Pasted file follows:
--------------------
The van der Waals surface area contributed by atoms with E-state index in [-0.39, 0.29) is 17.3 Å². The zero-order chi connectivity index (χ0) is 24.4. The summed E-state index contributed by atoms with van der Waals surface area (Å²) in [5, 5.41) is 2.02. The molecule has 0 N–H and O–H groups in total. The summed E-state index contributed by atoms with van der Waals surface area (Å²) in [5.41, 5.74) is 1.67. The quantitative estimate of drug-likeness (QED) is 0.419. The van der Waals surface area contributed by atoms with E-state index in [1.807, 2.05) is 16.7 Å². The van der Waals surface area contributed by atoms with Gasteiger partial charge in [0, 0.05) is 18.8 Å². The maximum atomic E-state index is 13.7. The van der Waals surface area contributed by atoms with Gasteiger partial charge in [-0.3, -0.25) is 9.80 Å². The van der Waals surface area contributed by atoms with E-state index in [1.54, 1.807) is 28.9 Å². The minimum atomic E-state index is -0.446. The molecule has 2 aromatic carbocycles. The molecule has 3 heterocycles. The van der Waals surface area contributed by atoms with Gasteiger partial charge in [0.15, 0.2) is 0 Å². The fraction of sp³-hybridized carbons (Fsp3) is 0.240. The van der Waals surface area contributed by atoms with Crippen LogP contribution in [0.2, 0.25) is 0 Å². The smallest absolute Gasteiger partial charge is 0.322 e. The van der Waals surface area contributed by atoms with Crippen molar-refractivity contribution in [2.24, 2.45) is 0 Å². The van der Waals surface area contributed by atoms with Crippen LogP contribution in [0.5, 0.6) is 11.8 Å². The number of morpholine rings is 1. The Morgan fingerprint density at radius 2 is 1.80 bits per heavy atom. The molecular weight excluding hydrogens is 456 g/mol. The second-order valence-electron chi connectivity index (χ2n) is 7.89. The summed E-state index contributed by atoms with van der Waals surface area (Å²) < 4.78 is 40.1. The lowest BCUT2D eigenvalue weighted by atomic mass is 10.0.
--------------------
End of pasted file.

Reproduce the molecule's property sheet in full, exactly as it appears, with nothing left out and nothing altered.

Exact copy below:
The van der Waals surface area contributed by atoms with E-state index in [-0.39, 0.29) is 17.3 Å². The zero-order chi connectivity index (χ0) is 24.4. The summed E-state index contributed by atoms with van der Waals surface area (Å²) in [5, 5.41) is 2.02. The molecule has 0 N–H and O–H groups in total. The summed E-state index contributed by atoms with van der Waals surface area (Å²) in [5.41, 5.74) is 1.67. The quantitative estimate of drug-likeness (QED) is 0.419. The van der Waals surface area contributed by atoms with E-state index in [1.807, 2.05) is 16.7 Å². The van der Waals surface area contributed by atoms with Gasteiger partial charge in [0, 0.05) is 18.8 Å². The maximum atomic E-state index is 13.7. The van der Waals surface area contributed by atoms with Gasteiger partial charge in [-0.3, -0.25) is 9.80 Å². The van der Waals surface area contributed by atoms with E-state index in [1.54, 1.807) is 28.9 Å². The minimum atomic E-state index is -0.446. The molecule has 2 aromatic carbocycles. The molecule has 3 heterocycles. The van der Waals surface area contributed by atoms with Gasteiger partial charge in [0.15, 0.2) is 0 Å². The fraction of sp³-hybridized carbons (Fsp3) is 0.240. The van der Waals surface area contributed by atoms with Crippen LogP contribution in [0.2, 0.25) is 0 Å². The smallest absolute Gasteiger partial charge is 0.322 e. The van der Waals surface area contributed by atoms with Crippen molar-refractivity contribution in [2.24, 2.45) is 0 Å². The van der Waals surface area contributed by atoms with Crippen LogP contribution in [0.5, 0.6) is 11.8 Å². The number of morpholine rings is 1. The Morgan fingerprint density at radius 2 is 1.80 bits per heavy atom. The molecular weight excluding hydrogens is 456 g/mol. The second-order valence-electron chi connectivity index (χ2n) is 7.89. The summed E-state index contributed by atoms with van der Waals surface area (Å²) < 4.78 is 40.1. The lowest BCUT2D eigenvalue weighted by atomic mass is 10.0.